• Empathy Doll Shot: Rooms full of possessions belonging to the people sent to the "shower".
  • Even Evil Has Loved Ones: One of the Nazi officers expresses relief that his wife and children escaped the latest British bombing of Hamburg.
  • Faux Affably Evil: Sergeant Wagner; Captain Reichleitner.
  • Final Solution: The real purpose of the camp.
  • Gas Chamber: The film's Awful Truth, a means by which most of the murdered prisoners die.
  • Gory Discretion Shot: The film uses this whenever a character is murdered. One exception is when the Nazis execute 26 prisoners for trying to escape (actually only 13 tried to escape; they were forced to choose the other 13 to die. This was to further dissuade any future escape attempts) and tell the others that anyone who averts his/her eyes will be executed. The scene is shot from a long range though.
  • Great Escape: Over half the prisoners of Sobibor manage to escape by killing the SS guards and seizing weapons, despite it being discovered, with many killed. It's renowned for being most successful of all escapes from the Nazi death camps.
  • Hate Sink: All of the Nazis qualify, being piggish, bigoted thugs who bully and terrorize the Jews for petty reasons. But even among them, Sergeant Wagner sticks out. He's a cruel, cold-blooded sadist who doesn't hesitate to murder anyone, at one point shooting an infant. In the extended version, Wagner is miffed that Shlomo and his brother are managing to avoid the worst of the suffering in the camp, and so he whips Shlomo out of sheer sadism.
  • Heroic BSoD: Itzhak goes through this when told of his family's death. He snaps out of it.
  • Heroic Sacrifice: When the guards demand thirteen people be executed along with the 13 attempted escapees, and force the escapees to pick them, there's one man who steps forward from the crowd without being picked, to save someone else's life, and keep one of the escapees from having to make such an awful choice.
  • Hope Spot:
    • Itzhak motions for his wife to claim to be a seamstress in the line and for a moment it looks like she (and maybe their son) will be saved but the guards pass over her due to her young child and send them to the gas chambers with the others.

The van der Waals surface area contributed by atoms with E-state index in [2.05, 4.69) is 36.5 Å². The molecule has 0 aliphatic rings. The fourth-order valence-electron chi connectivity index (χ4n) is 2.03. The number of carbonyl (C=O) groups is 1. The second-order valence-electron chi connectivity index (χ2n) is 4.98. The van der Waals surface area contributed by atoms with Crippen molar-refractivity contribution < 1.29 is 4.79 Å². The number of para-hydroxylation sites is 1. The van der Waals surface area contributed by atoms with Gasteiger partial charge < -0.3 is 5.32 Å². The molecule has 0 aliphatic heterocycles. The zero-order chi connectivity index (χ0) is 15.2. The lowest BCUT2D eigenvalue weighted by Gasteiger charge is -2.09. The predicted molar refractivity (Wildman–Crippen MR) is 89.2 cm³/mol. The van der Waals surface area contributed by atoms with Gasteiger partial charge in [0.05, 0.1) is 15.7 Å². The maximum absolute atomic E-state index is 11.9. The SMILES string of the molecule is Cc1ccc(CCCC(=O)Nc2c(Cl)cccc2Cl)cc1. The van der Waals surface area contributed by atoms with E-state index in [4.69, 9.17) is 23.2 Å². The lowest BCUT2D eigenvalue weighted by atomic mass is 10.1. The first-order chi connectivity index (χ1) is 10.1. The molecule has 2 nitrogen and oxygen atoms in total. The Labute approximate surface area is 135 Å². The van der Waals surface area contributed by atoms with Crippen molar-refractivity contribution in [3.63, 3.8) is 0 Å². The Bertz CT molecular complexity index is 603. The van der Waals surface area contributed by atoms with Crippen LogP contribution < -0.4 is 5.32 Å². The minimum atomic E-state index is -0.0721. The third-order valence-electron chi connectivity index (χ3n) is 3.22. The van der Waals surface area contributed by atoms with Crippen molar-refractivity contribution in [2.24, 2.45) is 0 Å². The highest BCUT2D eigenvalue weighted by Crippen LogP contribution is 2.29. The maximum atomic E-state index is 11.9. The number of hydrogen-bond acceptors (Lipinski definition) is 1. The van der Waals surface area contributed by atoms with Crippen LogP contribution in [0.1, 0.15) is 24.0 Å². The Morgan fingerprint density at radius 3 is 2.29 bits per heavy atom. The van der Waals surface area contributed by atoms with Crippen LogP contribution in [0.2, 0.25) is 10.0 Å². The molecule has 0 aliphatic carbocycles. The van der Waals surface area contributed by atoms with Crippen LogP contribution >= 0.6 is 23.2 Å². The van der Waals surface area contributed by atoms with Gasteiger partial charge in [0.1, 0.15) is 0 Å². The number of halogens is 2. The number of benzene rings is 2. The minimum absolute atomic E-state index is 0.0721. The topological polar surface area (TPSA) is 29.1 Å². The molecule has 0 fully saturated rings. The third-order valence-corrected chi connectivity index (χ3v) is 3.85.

• When the prisoners on a wood cutting detail hear shouts that two men by the river getting water have gotten away, several of them try to make a run for it themselves. The guards are more alert at the moment and they are inside the fence (although the gate is open). The Kapo are smart enough to grab a few men and stop them from running, and those who try are caught and executed along with several others to make an example.
  • Foreshadowing: In a scene cut from the uncut version, Morris the carpenter suggests making some ladders for the escape and they turn up in the climax, being used to make it over sections of the fence.
  • How Dare You Die on Me!: Leon is visibly distraught that several people are too worn down to try and run during the escape attempt and spends several seconds racing along them vainly trying to prod them to run.
  • Karma Houdini: Largely averted by the camp guards, who were either killed later during the war or prosecuted at various points after the war. Sergeant Wagner was found in hiding in Brazil. The Brazilian government refused to extradite him, but he was eventually found stabbed to death. The local courts ruled it a suicide.
  • Kick the Dog: Quite often (sometimes in the form of siccing dogs on prisoners), but one sad example is the thirteen woodcutters caught trying to escape are forced to each pick the man who will be executed with them as an example. When they try to refuse they are told that far more people will be executed unless they go and personally pick thirteen more people to be killed. There is also a threat that any prisoner who looks away during the execution will be shot with the 26.
  • Killed Offscreen: Several prominent characters, such as Balje, Porchek and Mundek the tailor are shot off-screen during the escape, with their bodies just being seen lying on the ground briefly as things die down.
  • The Lancer: Samuel is Leon's most trusted ally and advisor at the start of the film, although once the Russian arrive Sascha arguably supplants him in that role.
  • Oh, Crap!: